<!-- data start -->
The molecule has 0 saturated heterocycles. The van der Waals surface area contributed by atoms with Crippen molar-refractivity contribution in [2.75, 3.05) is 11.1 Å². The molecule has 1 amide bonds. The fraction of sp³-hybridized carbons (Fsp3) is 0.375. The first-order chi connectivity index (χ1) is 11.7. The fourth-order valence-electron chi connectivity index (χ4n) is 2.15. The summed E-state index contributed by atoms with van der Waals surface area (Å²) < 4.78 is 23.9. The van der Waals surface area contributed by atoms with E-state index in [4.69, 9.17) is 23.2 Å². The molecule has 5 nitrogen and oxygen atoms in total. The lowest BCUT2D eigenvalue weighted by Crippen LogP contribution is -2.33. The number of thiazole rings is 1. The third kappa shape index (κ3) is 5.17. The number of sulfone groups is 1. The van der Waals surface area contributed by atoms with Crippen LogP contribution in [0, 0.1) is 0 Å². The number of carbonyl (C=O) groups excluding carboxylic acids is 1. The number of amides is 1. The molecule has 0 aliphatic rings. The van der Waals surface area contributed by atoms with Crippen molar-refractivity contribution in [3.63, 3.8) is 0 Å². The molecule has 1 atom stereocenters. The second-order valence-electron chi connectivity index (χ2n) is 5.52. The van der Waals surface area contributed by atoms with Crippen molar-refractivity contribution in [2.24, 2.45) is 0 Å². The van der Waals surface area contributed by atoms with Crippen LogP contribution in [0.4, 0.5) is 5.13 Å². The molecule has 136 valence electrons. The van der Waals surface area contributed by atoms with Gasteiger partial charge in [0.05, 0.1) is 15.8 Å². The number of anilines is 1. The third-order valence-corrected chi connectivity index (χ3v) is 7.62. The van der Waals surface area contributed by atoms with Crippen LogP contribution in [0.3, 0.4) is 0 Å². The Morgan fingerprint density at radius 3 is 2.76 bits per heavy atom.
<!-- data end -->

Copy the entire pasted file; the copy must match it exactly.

The molecule has 0 saturated heterocycles. The van der Waals surface area contributed by atoms with Crippen molar-refractivity contribution in [2.75, 3.05) is 11.1 Å². The molecule has 1 amide bonds. The fraction of sp³-hybridized carbons (Fsp3) is 0.375. The first-order chi connectivity index (χ1) is 11.7. The fourth-order valence-electron chi connectivity index (χ4n) is 2.15. The summed E-state index contributed by atoms with van der Waals surface area (Å²) < 4.78 is 23.9. The van der Waals surface area contributed by atoms with E-state index in [4.69, 9.17) is 23.2 Å². The molecule has 5 nitrogen and oxygen atoms in total. The lowest BCUT2D eigenvalue weighted by Crippen LogP contribution is -2.33. The number of thiazole rings is 1. The third kappa shape index (κ3) is 5.17. The number of sulfone groups is 1. The van der Waals surface area contributed by atoms with Crippen LogP contribution in [0, 0.1) is 0 Å². The number of carbonyl (C=O) groups excluding carboxylic acids is 1. The number of amides is 1. The molecule has 0 aliphatic rings. The van der Waals surface area contributed by atoms with Crippen molar-refractivity contribution in [3.63, 3.8) is 0 Å². The molecule has 1 atom stereocenters. The second-order valence-electron chi connectivity index (χ2n) is 5.52. The van der Waals surface area contributed by atoms with Crippen molar-refractivity contribution in [2.24, 2.45) is 0 Å². The van der Waals surface area contributed by atoms with Crippen LogP contribution in [0.4, 0.5) is 5.13 Å². The molecule has 136 valence electrons. The van der Waals surface area contributed by atoms with Gasteiger partial charge in [0.05, 0.1) is 15.8 Å². The number of anilines is 1. The third-order valence-corrected chi connectivity index (χ3v) is 7.62. The van der Waals surface area contributed by atoms with Crippen LogP contribution in [0.3, 0.4) is 0 Å². The Morgan fingerprint density at radius 3 is 2.76 bits per heavy atom.